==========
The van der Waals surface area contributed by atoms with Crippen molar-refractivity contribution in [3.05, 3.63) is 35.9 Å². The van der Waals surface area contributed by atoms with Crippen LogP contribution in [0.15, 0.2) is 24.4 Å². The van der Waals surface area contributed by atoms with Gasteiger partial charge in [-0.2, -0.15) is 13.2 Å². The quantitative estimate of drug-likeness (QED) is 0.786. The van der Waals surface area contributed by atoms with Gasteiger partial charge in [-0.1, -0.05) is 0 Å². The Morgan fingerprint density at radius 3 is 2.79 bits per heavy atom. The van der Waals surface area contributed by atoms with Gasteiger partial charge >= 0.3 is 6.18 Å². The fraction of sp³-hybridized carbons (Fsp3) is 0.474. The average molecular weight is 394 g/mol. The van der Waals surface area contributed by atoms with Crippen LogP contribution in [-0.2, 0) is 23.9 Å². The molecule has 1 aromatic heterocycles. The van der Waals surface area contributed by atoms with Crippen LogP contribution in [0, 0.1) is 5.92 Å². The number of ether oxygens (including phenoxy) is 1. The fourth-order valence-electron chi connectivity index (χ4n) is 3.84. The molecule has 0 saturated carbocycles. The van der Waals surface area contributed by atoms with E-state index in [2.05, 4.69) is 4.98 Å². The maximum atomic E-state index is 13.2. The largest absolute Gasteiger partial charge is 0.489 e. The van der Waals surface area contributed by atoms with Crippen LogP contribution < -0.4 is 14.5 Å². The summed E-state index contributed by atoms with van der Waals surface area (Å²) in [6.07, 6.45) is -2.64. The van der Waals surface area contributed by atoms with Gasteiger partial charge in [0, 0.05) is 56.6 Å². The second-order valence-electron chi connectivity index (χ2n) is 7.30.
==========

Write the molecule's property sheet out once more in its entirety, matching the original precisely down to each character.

The van der Waals surface area contributed by atoms with Crippen molar-refractivity contribution in [3.05, 3.63) is 35.9 Å². The van der Waals surface area contributed by atoms with Crippen LogP contribution in [0.15, 0.2) is 24.4 Å². The van der Waals surface area contributed by atoms with Gasteiger partial charge in [-0.2, -0.15) is 13.2 Å². The quantitative estimate of drug-likeness (QED) is 0.786. The van der Waals surface area contributed by atoms with Gasteiger partial charge in [-0.1, -0.05) is 0 Å². The Morgan fingerprint density at radius 3 is 2.79 bits per heavy atom. The van der Waals surface area contributed by atoms with Gasteiger partial charge >= 0.3 is 6.18 Å². The fraction of sp³-hybridized carbons (Fsp3) is 0.474. The average molecular weight is 394 g/mol. The van der Waals surface area contributed by atoms with Crippen LogP contribution in [-0.2, 0) is 23.9 Å². The molecule has 1 aromatic heterocycles. The van der Waals surface area contributed by atoms with Crippen LogP contribution in [0, 0.1) is 5.92 Å². The number of ether oxygens (including phenoxy) is 1. The fourth-order valence-electron chi connectivity index (χ4n) is 3.84. The molecule has 0 saturated carbocycles. The van der Waals surface area contributed by atoms with E-state index in [2.05, 4.69) is 4.98 Å². The maximum atomic E-state index is 13.2. The largest absolute Gasteiger partial charge is 0.489 e. The van der Waals surface area contributed by atoms with Crippen LogP contribution < -0.4 is 14.5 Å². The summed E-state index contributed by atoms with van der Waals surface area (Å²) in [6.07, 6.45) is -2.64. The van der Waals surface area contributed by atoms with Gasteiger partial charge in [0, 0.05) is 56.6 Å². The second-order valence-electron chi connectivity index (χ2n) is 7.30.